Sarasota News Leader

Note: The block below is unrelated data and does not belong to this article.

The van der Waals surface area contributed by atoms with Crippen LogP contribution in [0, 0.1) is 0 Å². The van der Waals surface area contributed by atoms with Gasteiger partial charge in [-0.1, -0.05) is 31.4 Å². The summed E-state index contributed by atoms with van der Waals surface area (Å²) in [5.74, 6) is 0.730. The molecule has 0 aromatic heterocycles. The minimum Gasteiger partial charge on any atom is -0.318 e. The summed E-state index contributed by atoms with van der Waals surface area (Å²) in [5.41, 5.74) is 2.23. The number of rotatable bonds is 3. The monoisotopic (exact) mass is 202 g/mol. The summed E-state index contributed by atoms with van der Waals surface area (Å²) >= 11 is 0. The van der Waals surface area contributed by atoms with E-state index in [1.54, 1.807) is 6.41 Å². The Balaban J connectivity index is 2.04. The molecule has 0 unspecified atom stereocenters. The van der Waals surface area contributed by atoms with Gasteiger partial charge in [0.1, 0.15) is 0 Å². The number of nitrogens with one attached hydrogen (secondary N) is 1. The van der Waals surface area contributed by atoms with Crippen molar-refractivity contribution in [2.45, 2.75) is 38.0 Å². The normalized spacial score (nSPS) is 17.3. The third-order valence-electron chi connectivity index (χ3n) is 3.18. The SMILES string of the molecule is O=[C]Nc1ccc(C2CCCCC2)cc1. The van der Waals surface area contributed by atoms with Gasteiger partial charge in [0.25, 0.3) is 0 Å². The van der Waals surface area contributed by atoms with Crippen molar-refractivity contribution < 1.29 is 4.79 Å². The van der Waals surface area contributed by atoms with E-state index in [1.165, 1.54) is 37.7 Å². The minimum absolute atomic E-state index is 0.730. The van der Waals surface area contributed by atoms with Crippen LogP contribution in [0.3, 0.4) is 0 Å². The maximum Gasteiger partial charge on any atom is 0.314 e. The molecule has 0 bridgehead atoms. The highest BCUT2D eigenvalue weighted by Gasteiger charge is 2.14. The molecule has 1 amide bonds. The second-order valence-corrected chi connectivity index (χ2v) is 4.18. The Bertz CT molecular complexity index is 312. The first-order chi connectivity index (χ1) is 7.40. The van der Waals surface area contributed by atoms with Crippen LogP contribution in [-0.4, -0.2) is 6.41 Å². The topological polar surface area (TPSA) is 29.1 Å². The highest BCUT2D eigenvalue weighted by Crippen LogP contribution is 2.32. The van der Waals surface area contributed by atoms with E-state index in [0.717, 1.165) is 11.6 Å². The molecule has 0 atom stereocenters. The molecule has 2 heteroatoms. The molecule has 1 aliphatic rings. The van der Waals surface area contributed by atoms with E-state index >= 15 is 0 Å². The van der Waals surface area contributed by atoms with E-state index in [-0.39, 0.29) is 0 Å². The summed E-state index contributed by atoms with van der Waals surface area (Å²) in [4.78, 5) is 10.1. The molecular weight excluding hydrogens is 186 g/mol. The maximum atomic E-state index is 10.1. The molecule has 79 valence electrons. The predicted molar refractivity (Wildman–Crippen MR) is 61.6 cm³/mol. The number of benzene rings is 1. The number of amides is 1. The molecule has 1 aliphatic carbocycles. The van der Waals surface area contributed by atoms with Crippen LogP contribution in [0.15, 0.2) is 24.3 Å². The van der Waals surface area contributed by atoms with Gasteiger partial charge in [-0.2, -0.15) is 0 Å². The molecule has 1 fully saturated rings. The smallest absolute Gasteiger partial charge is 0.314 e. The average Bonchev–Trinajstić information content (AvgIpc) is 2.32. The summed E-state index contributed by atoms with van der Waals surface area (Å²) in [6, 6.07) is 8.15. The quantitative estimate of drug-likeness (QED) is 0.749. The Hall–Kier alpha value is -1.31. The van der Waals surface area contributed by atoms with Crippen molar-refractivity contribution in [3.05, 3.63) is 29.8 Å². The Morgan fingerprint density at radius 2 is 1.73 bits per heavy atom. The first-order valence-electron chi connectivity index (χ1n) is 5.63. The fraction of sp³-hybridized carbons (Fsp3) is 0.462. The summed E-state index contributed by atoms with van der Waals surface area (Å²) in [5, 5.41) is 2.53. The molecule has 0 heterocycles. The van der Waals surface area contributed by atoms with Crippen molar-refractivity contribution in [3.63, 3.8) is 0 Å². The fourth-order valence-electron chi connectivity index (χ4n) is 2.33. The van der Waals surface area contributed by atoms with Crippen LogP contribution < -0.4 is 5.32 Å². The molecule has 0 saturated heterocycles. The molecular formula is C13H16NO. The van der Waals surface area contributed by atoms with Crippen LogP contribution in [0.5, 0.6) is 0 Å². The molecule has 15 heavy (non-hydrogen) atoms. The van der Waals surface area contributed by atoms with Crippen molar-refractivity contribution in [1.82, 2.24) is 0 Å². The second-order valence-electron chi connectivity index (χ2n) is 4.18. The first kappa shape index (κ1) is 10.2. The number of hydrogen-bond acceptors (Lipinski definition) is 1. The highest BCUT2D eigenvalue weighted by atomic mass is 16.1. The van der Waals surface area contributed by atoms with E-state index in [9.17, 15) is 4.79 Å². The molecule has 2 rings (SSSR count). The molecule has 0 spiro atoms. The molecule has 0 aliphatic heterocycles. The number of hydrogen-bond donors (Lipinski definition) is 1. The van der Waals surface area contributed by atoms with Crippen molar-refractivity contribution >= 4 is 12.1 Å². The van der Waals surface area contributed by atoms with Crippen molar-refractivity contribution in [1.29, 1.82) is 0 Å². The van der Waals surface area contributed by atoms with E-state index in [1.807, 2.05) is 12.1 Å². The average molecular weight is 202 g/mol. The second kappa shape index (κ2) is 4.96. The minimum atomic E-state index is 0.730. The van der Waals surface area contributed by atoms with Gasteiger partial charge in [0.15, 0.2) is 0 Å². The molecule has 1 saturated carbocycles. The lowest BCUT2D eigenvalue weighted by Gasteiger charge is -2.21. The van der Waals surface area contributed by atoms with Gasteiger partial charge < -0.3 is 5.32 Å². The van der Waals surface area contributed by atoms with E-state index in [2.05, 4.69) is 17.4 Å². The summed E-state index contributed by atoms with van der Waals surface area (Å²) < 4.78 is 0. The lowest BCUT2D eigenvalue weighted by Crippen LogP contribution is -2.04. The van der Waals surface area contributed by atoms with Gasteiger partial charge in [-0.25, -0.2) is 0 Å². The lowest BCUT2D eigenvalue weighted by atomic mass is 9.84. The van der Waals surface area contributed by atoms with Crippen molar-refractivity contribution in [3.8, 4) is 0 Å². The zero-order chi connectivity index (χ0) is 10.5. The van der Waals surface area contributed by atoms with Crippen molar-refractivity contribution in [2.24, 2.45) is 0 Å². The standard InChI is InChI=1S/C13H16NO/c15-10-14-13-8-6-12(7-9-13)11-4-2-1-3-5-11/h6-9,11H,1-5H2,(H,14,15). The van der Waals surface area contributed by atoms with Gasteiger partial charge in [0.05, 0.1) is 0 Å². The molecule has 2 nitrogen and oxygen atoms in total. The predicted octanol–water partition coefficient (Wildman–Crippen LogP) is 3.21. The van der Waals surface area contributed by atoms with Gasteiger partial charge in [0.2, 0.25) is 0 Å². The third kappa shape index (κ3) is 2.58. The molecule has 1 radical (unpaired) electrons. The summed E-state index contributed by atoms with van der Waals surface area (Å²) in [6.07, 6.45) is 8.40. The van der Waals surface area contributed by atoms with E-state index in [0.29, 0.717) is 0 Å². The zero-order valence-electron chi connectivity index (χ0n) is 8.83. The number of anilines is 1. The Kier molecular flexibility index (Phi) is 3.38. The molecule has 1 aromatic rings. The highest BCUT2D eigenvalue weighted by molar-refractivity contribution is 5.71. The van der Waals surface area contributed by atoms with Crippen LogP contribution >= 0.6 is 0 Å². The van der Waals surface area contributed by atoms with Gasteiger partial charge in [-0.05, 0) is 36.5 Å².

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EDITORIAL OPINION AVARICE SHOULD NOT TRUMP COMMON SENSE ON BEACH BUILDING RULES EDITORIAL For one-and-a-half years, The Sarasota News Leader has been reporting on the efforts of Ronald and Sania Allen of Osprey to obtain a variance from the county so they could build a large house, complete with swimming pool, on a Beach Road lot that only a few decades ago was underneath the waters of the Gulf of Mexico. That the "land" now actually is dry most of the time is a testament to the tenuousness of coastal geology. Sand eroded somewhere else and ended up on Siesta Key Beach, building up lots that were previously part of the gulf seafloor. But just as easily, those forces could change, and the land in question would once again be submerged. From the beginning, the Allens' path to ownership of two lots on Beach Road has spawned more questions than the answers we have seen for them. That mainly is due to the labyrinthine loopholes in Florida land law that make determining actual ownership and actual costs of land so abstruse that a money launderer for a drug cartel would be envious. Regardless, according to public records, the Allens purchased the two lots in May 2009 from Brent Cooper, himself a trustee for the land trust that owned the land … a clever device for keeping actual ownership of any given parcel a complete mystery. They paid the astounding sum of $5,400,000 apiece for the two lots, which even for gulf-front beach lots seemed steep. The price seems even more ludicrous when one considers that the last meaningful sale of the land, from one obscure land trust to OPINION

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